Likewise, head of Capital Markets Board (SPK) Vedat Akgiray said the SPK does not collect information on former employees, adding that he has no knowledge on any case that violates the conflict of interest law. In July 2012 in response to a parliamentary query, the Energy Market Regulatory Agency (EPDK) said there had been no investigation done into former employees under the existing law. Finance Minister Mehmet Şimşek reported to Parliament last year that he has no information or evidence indicating that whether former employees of the Finance Ministry have ever been involved in an area covered under the jurisdiction of the Public Procurement Agency (KİK).

Similarly, Food, Agriculture and Animal Husbandry Minister Mehdi Eker also reported in June 2012 that there was no single judicial case launched against a former employee of the Tobacco and Alcohol Market Regulatory Agency (TAPDK). The only case reported as violating the conflict of interest law so far was disclosed last year by Minister of Industry Nihat Ergün, who said a probe was launched into a former employee who worked in the government’s Sugar Agency (Şeker Kurumu) as secretary-general until 2008 and was later hired by Konya Sugar Industry and Trade Co. (Şeker Sanayi ve Ticaret Şirketi). However, the probe, triggered by a complaint, was suspended due to a lack of evidence, and the possible disciplinary punishment was rendered ineffective because the person in question had already left the public position.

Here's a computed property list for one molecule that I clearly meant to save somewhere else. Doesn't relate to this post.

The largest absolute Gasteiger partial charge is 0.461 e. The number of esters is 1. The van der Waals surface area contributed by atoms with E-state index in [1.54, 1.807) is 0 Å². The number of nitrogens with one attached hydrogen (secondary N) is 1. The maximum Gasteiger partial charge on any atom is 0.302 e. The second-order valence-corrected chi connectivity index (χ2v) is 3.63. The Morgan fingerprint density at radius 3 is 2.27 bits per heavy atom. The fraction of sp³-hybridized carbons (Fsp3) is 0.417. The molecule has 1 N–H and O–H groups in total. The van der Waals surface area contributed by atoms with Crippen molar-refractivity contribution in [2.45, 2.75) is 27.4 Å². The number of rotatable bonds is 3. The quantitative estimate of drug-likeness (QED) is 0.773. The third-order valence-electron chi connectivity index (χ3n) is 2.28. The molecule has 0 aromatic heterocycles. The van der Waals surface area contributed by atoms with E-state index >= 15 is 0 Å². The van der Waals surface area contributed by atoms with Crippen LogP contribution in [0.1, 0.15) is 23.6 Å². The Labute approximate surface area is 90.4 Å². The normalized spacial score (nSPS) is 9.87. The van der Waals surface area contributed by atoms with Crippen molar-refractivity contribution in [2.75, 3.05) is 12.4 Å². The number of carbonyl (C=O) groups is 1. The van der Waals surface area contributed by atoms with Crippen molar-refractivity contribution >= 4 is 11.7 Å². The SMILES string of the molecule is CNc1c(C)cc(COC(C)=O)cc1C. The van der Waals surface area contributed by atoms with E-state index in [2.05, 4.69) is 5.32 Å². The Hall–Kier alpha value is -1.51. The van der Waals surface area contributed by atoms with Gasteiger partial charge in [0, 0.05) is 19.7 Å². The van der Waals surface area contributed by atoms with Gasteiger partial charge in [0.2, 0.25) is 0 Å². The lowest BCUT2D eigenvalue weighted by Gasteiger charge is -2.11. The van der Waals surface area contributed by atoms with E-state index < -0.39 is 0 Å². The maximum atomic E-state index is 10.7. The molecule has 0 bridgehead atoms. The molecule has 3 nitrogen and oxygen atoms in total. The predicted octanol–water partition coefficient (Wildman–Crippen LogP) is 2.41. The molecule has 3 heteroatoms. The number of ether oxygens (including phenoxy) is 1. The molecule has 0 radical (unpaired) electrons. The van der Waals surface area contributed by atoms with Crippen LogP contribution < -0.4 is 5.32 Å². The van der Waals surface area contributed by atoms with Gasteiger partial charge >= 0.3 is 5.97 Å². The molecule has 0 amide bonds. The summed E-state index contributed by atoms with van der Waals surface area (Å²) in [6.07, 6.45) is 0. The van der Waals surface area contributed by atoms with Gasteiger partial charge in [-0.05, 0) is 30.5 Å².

In any case, even if a former government employee was caught with hard evidence of creating a conflict of interest between public and private industries, there is no deterrence in the law. The violators of this law are subject to prison terms of six months to two years. It is not a serious offense considering that jail terms under three years have often been suspended, commuted or turned into probation since the third and fourth judicial reform packages were adopted in Parliament.

The AK Party came to power with a successful campaign of anti-corruption as a vote-mobilization strategy against the background of corrupt mainstream political parties a decade ago. That campaign may be a harbinger of its demise if the AK Party keeps bending over backwards on its determination to let corrupt politicians and bureaucrats act with impunity.